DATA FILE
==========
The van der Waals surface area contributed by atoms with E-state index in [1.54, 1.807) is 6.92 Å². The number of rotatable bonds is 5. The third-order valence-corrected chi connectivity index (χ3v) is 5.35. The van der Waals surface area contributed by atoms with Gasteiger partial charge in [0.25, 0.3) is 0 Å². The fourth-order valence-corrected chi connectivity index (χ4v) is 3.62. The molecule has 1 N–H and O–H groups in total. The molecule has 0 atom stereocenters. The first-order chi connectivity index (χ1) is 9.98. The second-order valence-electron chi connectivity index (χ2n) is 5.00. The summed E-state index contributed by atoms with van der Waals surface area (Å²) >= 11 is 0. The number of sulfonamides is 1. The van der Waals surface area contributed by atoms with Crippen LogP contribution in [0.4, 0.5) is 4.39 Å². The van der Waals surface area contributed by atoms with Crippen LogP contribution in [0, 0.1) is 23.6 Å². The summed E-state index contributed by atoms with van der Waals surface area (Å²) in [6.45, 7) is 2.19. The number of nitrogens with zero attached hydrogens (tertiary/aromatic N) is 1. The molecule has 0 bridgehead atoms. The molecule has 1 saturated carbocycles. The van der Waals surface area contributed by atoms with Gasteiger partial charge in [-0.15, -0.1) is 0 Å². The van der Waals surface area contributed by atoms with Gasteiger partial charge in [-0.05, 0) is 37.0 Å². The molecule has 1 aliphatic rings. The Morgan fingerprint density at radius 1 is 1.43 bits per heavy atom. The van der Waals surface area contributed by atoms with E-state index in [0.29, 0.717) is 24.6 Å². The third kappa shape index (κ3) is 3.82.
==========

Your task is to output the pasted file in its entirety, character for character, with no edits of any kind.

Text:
The van der Waals surface area contributed by atoms with E-state index in [1.54, 1.807) is 6.92 Å². The number of rotatable bonds is 5. The third-order valence-corrected chi connectivity index (χ3v) is 5.35. The van der Waals surface area contributed by atoms with Gasteiger partial charge in [0.25, 0.3) is 0 Å². The fourth-order valence-corrected chi connectivity index (χ4v) is 3.62. The molecule has 1 N–H and O–H groups in total. The molecule has 0 atom stereocenters. The first-order chi connectivity index (χ1) is 9.98. The second-order valence-electron chi connectivity index (χ2n) is 5.00. The summed E-state index contributed by atoms with van der Waals surface area (Å²) >= 11 is 0. The number of sulfonamides is 1. The van der Waals surface area contributed by atoms with Crippen LogP contribution in [0.4, 0.5) is 4.39 Å². The van der Waals surface area contributed by atoms with Crippen LogP contribution in [0, 0.1) is 23.6 Å². The summed E-state index contributed by atoms with van der Waals surface area (Å²) in [6.45, 7) is 2.19. The number of nitrogens with zero attached hydrogens (tertiary/aromatic N) is 1. The molecule has 0 bridgehead atoms. The molecule has 1 saturated carbocycles. The van der Waals surface area contributed by atoms with Gasteiger partial charge in [-0.15, -0.1) is 0 Å². The van der Waals surface area contributed by atoms with Gasteiger partial charge in [-0.05, 0) is 37.0 Å². The molecule has 1 aliphatic rings. The Morgan fingerprint density at radius 1 is 1.43 bits per heavy atom. The van der Waals surface area contributed by atoms with E-state index in [0.29, 0.717) is 24.6 Å². The third kappa shape index (κ3) is 3.82.